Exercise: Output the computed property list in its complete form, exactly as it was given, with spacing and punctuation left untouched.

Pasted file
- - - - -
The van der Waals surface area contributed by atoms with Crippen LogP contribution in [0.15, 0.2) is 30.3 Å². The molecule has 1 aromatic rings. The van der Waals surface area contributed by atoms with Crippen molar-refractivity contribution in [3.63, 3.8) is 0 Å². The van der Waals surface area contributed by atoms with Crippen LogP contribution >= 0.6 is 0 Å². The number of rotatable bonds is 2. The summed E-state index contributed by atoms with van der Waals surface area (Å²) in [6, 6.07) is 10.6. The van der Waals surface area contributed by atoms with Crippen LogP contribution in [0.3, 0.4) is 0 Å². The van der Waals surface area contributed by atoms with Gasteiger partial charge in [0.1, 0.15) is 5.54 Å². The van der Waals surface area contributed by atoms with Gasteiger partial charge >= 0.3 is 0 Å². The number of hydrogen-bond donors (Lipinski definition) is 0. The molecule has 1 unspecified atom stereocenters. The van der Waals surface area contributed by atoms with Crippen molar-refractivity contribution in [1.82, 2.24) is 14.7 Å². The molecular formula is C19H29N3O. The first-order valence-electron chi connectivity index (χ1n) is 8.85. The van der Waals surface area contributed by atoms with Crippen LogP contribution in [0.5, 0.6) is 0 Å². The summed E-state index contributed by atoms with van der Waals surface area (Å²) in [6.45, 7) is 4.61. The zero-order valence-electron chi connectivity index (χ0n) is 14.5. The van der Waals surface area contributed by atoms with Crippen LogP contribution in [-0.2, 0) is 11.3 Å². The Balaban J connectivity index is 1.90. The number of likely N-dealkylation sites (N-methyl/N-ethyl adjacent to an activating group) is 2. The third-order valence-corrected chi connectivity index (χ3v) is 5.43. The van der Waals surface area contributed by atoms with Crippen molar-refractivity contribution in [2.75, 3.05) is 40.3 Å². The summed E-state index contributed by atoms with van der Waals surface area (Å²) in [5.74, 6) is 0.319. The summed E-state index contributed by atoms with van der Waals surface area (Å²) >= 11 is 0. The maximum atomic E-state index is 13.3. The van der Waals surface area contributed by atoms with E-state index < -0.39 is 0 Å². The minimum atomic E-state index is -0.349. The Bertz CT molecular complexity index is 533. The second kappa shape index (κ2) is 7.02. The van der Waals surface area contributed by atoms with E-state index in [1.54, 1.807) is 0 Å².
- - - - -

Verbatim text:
The van der Waals surface area contributed by atoms with Crippen LogP contribution in [0.15, 0.2) is 30.3 Å². The molecule has 1 aromatic rings. The van der Waals surface area contributed by atoms with Crippen molar-refractivity contribution in [3.63, 3.8) is 0 Å². The van der Waals surface area contributed by atoms with Crippen LogP contribution >= 0.6 is 0 Å². The number of rotatable bonds is 2. The summed E-state index contributed by atoms with van der Waals surface area (Å²) in [6, 6.07) is 10.6. The van der Waals surface area contributed by atoms with Crippen LogP contribution in [0.3, 0.4) is 0 Å². The van der Waals surface area contributed by atoms with Gasteiger partial charge in [0.1, 0.15) is 5.54 Å². The van der Waals surface area contributed by atoms with Gasteiger partial charge >= 0.3 is 0 Å². The number of hydrogen-bond donors (Lipinski definition) is 0. The molecule has 1 unspecified atom stereocenters. The van der Waals surface area contributed by atoms with Crippen molar-refractivity contribution in [1.82, 2.24) is 14.7 Å². The molecular formula is C19H29N3O. The first-order valence-electron chi connectivity index (χ1n) is 8.85. The van der Waals surface area contributed by atoms with Crippen LogP contribution in [0.5, 0.6) is 0 Å². The summed E-state index contributed by atoms with van der Waals surface area (Å²) in [6.45, 7) is 4.61. The zero-order valence-electron chi connectivity index (χ0n) is 14.5. The van der Waals surface area contributed by atoms with Crippen LogP contribution in [-0.2, 0) is 11.3 Å². The Balaban J connectivity index is 1.90. The number of likely N-dealkylation sites (N-methyl/N-ethyl adjacent to an activating group) is 2. The third-order valence-corrected chi connectivity index (χ3v) is 5.43. The van der Waals surface area contributed by atoms with Crippen molar-refractivity contribution in [2.75, 3.05) is 40.3 Å². The summed E-state index contributed by atoms with van der Waals surface area (Å²) in [5.74, 6) is 0.319. The summed E-state index contributed by atoms with van der Waals surface area (Å²) >= 11 is 0. The maximum atomic E-state index is 13.3. The van der Waals surface area contributed by atoms with E-state index < -0.39 is 0 Å². The minimum atomic E-state index is -0.349. The Bertz CT molecular complexity index is 533. The second kappa shape index (κ2) is 7.02. The van der Waals surface area contributed by atoms with E-state index in [1.54, 1.807) is 0 Å².